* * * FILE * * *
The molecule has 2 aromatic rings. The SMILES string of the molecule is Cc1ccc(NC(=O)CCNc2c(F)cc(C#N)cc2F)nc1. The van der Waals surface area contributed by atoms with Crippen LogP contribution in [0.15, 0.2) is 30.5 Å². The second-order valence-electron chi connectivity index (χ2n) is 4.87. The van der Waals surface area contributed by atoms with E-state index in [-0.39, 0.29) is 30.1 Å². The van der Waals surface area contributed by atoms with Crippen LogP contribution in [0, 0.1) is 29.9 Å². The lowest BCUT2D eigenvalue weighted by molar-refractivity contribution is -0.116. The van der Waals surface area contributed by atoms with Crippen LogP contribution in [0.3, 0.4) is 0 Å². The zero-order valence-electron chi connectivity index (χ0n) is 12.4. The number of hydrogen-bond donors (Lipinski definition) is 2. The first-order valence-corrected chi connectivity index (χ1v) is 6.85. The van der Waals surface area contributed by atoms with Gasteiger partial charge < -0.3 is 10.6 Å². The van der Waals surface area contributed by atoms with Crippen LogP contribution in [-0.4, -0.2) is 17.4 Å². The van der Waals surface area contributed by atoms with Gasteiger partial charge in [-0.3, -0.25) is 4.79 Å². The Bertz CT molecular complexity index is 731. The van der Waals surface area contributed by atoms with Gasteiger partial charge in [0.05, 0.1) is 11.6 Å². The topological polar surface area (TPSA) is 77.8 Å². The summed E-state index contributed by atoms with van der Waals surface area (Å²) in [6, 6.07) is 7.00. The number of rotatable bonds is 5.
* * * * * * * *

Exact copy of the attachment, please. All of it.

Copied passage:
The molecule has 2 aromatic rings. The SMILES string of the molecule is Cc1ccc(NC(=O)CCNc2c(F)cc(C#N)cc2F)nc1. The van der Waals surface area contributed by atoms with Crippen LogP contribution in [0.15, 0.2) is 30.5 Å². The second-order valence-electron chi connectivity index (χ2n) is 4.87. The van der Waals surface area contributed by atoms with E-state index in [-0.39, 0.29) is 30.1 Å². The van der Waals surface area contributed by atoms with Crippen LogP contribution in [0, 0.1) is 29.9 Å². The lowest BCUT2D eigenvalue weighted by molar-refractivity contribution is -0.116. The van der Waals surface area contributed by atoms with Crippen LogP contribution in [0.3, 0.4) is 0 Å². The zero-order valence-electron chi connectivity index (χ0n) is 12.4. The number of hydrogen-bond donors (Lipinski definition) is 2. The first-order valence-corrected chi connectivity index (χ1v) is 6.85. The van der Waals surface area contributed by atoms with Gasteiger partial charge < -0.3 is 10.6 Å². The van der Waals surface area contributed by atoms with Crippen LogP contribution in [-0.4, -0.2) is 17.4 Å². The van der Waals surface area contributed by atoms with Gasteiger partial charge in [-0.3, -0.25) is 4.79 Å². The Bertz CT molecular complexity index is 731. The van der Waals surface area contributed by atoms with Gasteiger partial charge in [0.05, 0.1) is 11.6 Å². The topological polar surface area (TPSA) is 77.8 Å². The summed E-state index contributed by atoms with van der Waals surface area (Å²) in [6, 6.07) is 7.00. The number of rotatable bonds is 5.